Before and after winning the White House, President Donald Trump promised a bevy of achievements for his time in office.
Trump has gotten some key wins — and gives himself extremely high marks for his first months in office. But the president has faced setbacks and delays on some of his signature policy proposals. He has also been dogged by a probe into his campaign — and a reported more recent investigation into him personally.
While Trump has by some measures had a rough time adapting to the office, the first few months have not been all bad for him. Here is a summary of what Trump has — or hasn't — done so far to follow through on the major promises he made.
Trump won the White House promising an American economic boom and jobs for displaced workers in the Rust Belt, pockets of the country that helped to fuel his electoral win. He pledged to create 25 million jobs over a decade, while his administration has repeatedly said it wants to achieve at least 3 percent sustained annual gross domestic product growth.
The Trump administration has repeatedly touted corporate hiring or investment announcements as evidence that the president's agenda is working but job and GDP growth have barely changed since he took office. The first five months of 2017 saw average nonfarm payroll growth of 162,000 — slightly lower than the average job creation rate of about 187,000 a month in 2016. The pace is below what would be needed to create 25 million jobs over a decade.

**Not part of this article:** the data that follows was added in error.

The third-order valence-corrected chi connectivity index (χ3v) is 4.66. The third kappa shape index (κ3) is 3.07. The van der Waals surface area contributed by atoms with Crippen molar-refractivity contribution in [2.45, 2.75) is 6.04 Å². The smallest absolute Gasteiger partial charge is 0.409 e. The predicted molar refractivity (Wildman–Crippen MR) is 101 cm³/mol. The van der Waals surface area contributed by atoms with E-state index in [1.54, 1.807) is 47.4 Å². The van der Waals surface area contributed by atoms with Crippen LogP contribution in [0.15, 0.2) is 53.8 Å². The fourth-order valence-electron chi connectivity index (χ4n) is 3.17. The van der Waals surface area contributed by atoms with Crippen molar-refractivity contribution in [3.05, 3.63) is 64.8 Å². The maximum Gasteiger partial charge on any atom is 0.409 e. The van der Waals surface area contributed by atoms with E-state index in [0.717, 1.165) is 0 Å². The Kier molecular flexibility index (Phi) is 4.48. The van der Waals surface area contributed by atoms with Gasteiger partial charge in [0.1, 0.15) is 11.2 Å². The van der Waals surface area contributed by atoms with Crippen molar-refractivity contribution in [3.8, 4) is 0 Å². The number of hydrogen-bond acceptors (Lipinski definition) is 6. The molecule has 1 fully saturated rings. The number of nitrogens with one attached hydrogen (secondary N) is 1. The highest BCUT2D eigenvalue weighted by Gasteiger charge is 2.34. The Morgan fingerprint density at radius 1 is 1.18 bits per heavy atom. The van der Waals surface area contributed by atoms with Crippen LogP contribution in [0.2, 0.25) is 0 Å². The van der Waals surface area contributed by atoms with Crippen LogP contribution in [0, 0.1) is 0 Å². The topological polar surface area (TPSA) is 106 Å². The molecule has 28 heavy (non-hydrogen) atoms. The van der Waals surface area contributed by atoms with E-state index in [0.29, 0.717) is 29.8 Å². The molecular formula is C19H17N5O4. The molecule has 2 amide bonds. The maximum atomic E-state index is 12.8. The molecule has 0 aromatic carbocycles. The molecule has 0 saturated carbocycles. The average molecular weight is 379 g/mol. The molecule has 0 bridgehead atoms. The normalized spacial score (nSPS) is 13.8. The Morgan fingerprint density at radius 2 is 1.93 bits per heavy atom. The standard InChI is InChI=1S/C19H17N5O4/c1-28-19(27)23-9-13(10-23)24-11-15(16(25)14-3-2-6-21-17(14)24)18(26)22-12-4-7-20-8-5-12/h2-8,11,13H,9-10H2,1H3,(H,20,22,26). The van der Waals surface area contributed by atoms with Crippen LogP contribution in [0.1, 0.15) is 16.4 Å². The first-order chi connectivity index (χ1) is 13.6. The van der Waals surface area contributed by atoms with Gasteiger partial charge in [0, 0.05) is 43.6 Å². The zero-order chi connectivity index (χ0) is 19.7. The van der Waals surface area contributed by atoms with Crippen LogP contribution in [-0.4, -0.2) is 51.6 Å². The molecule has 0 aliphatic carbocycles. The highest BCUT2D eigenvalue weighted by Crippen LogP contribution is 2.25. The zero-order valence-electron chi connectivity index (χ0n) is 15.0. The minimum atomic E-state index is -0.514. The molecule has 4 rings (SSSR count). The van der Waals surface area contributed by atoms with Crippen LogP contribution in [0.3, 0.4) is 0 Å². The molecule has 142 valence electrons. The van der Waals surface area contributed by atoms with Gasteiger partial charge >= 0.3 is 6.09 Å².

On Thursday, the Commerce Department gave a revised reading of 1.4 percent GDP growth for the first quarter, again not a major shift from the previous administration.
It may be too early to assess Trump's effect on the economy only five months into his term. The Trump administration has also said that some policies it has not yet implemented — like tax reform — would drive economic growth.
Shortly before he won the election, Trump promised a special session of Congress on Day One to repeal and replace the Affordable Care Act, his predecessor President Barack Obama's signature achievement better known as Obamacare. Five months in, Republicans are still struggling to reach a deal on the best way to replace the law.
After a first version of their replacement plan failed in March, House Republicans narrowly passed a widely unpopular health-care bill in May. The Senate GOP has failed to reach a consensus on its own, largely similar and still unpopular, Obamacare replacement, facing opposition from both its moderate and conservative wings. Senate Majority Leader Mitch McConnell hoped to pass a bill this week, but delayed the vote as support faltered.
The Senate GOP now wants to pass it before its August recess.
Trump separately promised that his health-care plan would be "insurance for everybody." A Congressional Budget Office estimate says the Senate plan would lead to 22 million more uninsured Americans by 2026.
He also said he would not cut Medicaid, the health-care program that covers the poor.
While Medicaid spending technically still increases under the Senate plan, it would fall by 35 percent relative to current law by 2036, according to the CBO.
Obamacare remains in place, for now.